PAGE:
Q&A: Why video calls can be bad for creativity

The use of videoconferencing apps grew dramatically during the COVID-19 pandemic and helped many workers stay in touch with each other and their bosses. But there may be a downside to the video revolution.

An electified, exploding light bulb. [ideas / innovation / transformation]
Igor Stevanovic / Getty Images

The popularity of video calls soared during the COVID-19 pandemic as office closures required new ways for workers to connect. But for all their benefits, videoconferencing apps have their downsides, too — and it’s not just Zoom-fatigue after several back-to-back meetings.

A recent study, “Virtual communication curbs creative idea generation,” published in the journal Nature found that  creativity took a hit when people work collaboratively via video. That's apparently because videoconferencing restricts a person's focus to the computer screen, effectively filtering out the rest of the physical space people occupy. This narrowing of view also serves to restrict cognitive focus, stifling the creative thoughts that come more naturally as people's eyes wander when talking to others in-person.

Melanie Brucks Melanie Brucks

Melanie Brucks, assistant professor of Marketing at Columbia Business School.

But don't dump the video apps (or cancel remote work) yet. Melanie Brucks, assistant professor of Marketing at Columbia Business School, who authored the report alongside Jonathan Levav, professor of Marketing at Stanford Graduate School of Business, warns against interpreting the results as a reason to avoid videoconferencing. Instead, the study shows that tools such as Zoom are better suited to certain tasks, particularly those that require more intent focus. And for those tasks, the study indicated that video calls might actually be better for idea selection than meeting in person.

The following is a lightly edited transcript of "Computerworld"’s conversation with Brucks about the study.

What limitations did the study reveal in terms of creativity and idea generation when collaborating virtually? "We were initially drawn to this research question because we heard from managers and executives — way before COVID — that they were having trouble with innovation with remote teams.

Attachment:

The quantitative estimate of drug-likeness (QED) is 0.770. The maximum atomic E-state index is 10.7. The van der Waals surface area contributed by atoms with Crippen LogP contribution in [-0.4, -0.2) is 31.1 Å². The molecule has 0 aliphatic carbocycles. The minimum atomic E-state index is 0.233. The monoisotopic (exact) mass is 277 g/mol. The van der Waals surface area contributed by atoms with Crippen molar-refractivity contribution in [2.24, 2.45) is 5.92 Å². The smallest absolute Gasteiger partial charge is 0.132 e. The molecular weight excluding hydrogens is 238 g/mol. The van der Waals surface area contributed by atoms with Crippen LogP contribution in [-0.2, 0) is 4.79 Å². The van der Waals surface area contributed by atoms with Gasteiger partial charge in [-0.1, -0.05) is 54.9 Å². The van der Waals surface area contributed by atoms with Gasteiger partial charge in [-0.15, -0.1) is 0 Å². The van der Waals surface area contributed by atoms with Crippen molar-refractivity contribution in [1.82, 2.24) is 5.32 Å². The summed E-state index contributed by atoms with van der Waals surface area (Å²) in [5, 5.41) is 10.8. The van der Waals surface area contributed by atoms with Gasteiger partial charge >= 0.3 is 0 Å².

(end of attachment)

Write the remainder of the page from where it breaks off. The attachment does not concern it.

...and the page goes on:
"I was a little bit sceptical, because I had looked at the prior research on different kinds of communication technologies, and it seemed like Zoom and other videoconferencing technologies solved most of the problems; we can see people's faces, we can hear what they're saying, it's all synchronous. Unlike phones, where you can't see people's faces, or email where it's not synchronous, most of what we do on video mimics 'in-person' quite well.  

"We kept on hearing that people were having problems, though, so we decided to test it: Is it true that it's hard to innovate when we're on Zoom or on videoconferencing calls compared to in-person?

"We looked at two different stages of innovation; the idea-generation stage — coming up with new ideas — and then the idea-evaluation stage, where you decide which ideas are the most creative and have the most promise to build on and to further implement.

"What we found is interesting. First of all, one of the most important implications is not that Zoom is ‘worse.’ A lot of people say that Zoom, and just staring at a screen, is not real in-person communication, that it's just the worst version of everything. That's not true.

"We find that it's uniquely bad for idea generation. People who are interacting virtually generated fewer ideas, and fewer creative ideas, than people who interacted in-person. But when it came to the next stage, the idea evaluation, we found that there's no significant difference between the two conditions. In fact, if anything, virtual groups are a little bit better at evaluating their ideas.

"So it's much more nuanced than people like to say. Certain tasks are better in-person and certain tasks it doesn't seem to matter.

What were some of the reasons for the negative impact on idea generation? "We were thinking about all the ways videoconferencing is so similar to in-person [communication] that we had to step back and think about, ‘What are the main differences that still exist?’

The idea came from my own observations. When I was working on research with collaborators, either in-person or on video, I realized that video calls were much more efficient; it was much more 'on-task' — there was an agenda we stuck with. When we interact in-person, it felt that there were a lot more non-sequiturs and opportunities to explore different avenues. And so we were thinking, why is that? Why might there be this difference in how we interact? And we realized that [one of] the main differencesthat  still exist is a difference in physicality.

"When we're interacting in-person, we have the entire room as our shared environment. And the only way that I can really exit the shared environment would be if I got up and walked out. Otherwise, wherever I look, whatever I do, I'm still in this shared environment with the other person.

"But when you're communicating on video, you only have the screen as your shared environment. And when people blur their backgrounds, you literally just have their face. That's the only thing that you share with that person. We thought about how that could end up compelling people to narrow their visual focus to the screen.